the iMac 2015, as you’d ex­pect), but we’d like to fo­cus on the eighth test, Cin­ema 4D. This stresses the GPU, pro­ces­sor, disk in­put and out­put and RAM, and pro­vides the clear­est over­all assess­ment of a sys­tem’s ca­pa­bil­i­ties. In this test, the Pro took four min­utes 27 sec­onds; the iMac 2017 took six min­utes 16 sec­onds and the iMac 2015 took nine min­utes 27 sec­onds.


The iMac Pro is an ex­cep­tion­ally pow­er­ful and sta­ble sys­tem, but that was never in doubt. The real ques­tion is whether you need its power and can jus­tify its cost. This isn’t a gam­ing rig you’ll get sim­i­lar specs at a frac­tion of the cost else­where. This is tar­geted at the niche of users in the cre­ative, de­sign, vis­ual ef­fects and il­lus­tra­tion fields who need the abil­ity to process ma­jor graph­i­cal and 3D ren­der­ing and edit­ing tasks at a de­cent speed. Those in­volved in mu­sic pro­duc­tion may find it ticks their boxes, too, but this is likely to be ex­pen­sive overkill for the rest of us. We love the Space Grey fin­ish, in­ci­den­tally, and the match­ing pe­riph­er­als look fan­tas­tic. David Price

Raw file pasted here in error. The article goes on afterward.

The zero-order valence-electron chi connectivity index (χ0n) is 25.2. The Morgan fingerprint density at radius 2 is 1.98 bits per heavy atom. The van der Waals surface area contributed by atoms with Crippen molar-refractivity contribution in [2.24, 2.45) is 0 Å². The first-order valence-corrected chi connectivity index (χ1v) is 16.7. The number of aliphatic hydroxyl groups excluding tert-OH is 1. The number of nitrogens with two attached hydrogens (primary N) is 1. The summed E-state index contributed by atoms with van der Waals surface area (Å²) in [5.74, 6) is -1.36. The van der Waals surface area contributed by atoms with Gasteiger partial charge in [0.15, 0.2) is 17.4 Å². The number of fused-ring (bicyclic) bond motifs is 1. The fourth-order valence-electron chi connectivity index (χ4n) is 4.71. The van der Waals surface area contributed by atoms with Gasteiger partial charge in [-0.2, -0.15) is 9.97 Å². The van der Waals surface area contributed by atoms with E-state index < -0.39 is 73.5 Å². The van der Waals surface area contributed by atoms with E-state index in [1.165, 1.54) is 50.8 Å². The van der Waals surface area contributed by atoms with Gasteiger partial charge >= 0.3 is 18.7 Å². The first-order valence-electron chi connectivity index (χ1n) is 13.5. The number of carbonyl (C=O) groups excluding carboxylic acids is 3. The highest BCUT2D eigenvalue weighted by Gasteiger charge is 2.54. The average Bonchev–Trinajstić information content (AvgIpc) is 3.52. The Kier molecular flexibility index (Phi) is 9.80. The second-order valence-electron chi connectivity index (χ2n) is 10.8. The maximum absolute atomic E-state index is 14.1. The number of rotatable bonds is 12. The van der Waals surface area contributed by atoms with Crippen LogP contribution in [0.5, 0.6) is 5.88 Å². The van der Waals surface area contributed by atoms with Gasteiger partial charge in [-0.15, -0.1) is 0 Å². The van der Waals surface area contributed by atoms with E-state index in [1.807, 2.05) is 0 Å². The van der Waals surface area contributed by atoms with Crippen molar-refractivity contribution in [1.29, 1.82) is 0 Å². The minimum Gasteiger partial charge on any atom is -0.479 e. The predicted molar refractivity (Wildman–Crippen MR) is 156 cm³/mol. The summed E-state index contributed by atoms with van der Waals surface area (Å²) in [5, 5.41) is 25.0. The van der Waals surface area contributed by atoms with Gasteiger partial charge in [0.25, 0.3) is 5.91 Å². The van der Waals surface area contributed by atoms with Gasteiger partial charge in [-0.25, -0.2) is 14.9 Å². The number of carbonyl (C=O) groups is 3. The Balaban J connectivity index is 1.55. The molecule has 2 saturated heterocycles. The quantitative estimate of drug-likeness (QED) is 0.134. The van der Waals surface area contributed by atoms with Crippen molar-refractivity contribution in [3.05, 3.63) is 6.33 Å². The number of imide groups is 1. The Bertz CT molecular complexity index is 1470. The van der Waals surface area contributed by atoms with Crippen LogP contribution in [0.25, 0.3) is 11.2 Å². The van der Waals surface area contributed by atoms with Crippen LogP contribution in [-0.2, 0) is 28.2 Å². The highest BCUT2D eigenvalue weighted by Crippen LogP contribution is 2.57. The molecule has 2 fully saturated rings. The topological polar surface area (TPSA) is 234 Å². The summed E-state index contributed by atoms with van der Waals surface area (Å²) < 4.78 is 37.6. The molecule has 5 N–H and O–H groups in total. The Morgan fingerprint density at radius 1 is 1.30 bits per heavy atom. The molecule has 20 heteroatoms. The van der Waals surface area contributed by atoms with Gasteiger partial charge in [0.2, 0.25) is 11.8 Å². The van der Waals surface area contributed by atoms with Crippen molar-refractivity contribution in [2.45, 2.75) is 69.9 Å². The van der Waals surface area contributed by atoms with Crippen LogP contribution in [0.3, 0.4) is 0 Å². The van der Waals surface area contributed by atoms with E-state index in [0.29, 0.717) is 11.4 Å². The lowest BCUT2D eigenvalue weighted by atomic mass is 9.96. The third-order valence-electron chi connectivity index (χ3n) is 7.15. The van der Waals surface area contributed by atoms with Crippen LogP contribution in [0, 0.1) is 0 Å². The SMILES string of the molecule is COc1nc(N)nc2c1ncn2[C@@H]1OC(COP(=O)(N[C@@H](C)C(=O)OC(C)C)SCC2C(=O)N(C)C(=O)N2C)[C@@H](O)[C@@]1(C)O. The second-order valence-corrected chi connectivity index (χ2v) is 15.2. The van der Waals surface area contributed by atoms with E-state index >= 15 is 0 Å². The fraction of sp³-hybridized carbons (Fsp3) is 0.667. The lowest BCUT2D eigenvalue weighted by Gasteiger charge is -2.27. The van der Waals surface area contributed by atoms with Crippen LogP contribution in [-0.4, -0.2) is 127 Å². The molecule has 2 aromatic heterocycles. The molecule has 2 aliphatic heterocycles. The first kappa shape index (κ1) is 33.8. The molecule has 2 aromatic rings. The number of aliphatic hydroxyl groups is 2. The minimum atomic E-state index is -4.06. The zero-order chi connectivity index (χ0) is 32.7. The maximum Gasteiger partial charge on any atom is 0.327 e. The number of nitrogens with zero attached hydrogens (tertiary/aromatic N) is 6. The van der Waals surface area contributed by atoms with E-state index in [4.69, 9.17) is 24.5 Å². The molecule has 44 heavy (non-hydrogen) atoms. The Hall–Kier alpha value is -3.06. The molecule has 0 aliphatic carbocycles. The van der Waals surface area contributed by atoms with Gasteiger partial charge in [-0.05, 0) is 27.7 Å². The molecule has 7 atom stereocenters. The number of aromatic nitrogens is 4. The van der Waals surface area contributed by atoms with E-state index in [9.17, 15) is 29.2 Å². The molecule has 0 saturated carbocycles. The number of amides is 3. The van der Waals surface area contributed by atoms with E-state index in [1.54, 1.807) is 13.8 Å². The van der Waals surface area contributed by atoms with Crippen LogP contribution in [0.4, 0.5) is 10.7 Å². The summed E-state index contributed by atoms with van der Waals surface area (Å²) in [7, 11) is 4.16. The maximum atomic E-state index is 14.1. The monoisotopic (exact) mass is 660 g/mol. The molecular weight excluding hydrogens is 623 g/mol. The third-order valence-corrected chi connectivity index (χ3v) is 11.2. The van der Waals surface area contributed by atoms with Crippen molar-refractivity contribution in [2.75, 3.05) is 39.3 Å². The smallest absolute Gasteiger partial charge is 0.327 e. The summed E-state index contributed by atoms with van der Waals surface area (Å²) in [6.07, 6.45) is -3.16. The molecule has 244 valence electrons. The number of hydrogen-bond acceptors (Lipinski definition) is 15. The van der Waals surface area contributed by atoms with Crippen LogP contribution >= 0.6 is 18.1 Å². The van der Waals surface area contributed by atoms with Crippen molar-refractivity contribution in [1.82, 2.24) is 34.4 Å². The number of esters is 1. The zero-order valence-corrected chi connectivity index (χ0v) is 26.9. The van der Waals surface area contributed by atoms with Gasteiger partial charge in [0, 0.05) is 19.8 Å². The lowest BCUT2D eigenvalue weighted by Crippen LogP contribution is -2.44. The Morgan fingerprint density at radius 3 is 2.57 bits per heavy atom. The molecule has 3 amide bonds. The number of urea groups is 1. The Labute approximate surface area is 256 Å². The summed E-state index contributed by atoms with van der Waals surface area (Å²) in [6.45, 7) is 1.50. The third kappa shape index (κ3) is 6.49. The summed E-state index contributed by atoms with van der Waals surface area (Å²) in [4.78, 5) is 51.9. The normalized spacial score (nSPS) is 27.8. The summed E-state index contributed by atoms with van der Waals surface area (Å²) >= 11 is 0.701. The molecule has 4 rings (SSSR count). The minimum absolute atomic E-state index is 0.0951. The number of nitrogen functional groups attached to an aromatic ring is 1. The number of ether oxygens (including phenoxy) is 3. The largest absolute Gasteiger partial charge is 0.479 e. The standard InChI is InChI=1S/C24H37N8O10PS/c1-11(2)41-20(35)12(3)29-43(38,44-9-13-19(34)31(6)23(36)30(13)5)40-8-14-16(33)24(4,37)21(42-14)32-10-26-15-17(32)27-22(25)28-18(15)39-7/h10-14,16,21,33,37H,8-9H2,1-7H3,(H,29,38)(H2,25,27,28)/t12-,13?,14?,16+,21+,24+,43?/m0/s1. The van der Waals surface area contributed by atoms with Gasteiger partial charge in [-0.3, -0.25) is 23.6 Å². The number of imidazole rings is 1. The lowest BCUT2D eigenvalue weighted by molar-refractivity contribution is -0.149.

27in (5120x2880) Retina 5K dis­play macOS High Sierra 10-core, 3GHz In­tel Xeon W, Turbo Boost up to 4.5GHz, 23.75MB cache Radeon Pro Vega 56 graph­ics pro­ces­sor, with 16GB of HBM2 mem­ory 128GB of 2,666MHz DDR4 ECC RAM 2TB SSD

Wi-Fi 802.11ac Blue­tooth 4.2 1080p FaceTime cam­era Stereo speak­ers Four mi­cro­phones 3.5mm head­phone jack SDXC card slot with sup­port for UHS-II 4x USB 3.0 ports 4x Thun­der­bolt 3 (USB Type-C) Space Grey Magic Key­board with Numeric Key­pad Space Grey Magic Mouse 2 650x516x203mm 9.7kg

Cin­ema 4D

Unig­ine Val­ley

AJA Sys­tem Test Lite (Write)

AJA Sys­tem Test Lite (Read)

Geek­bench 4 multi-core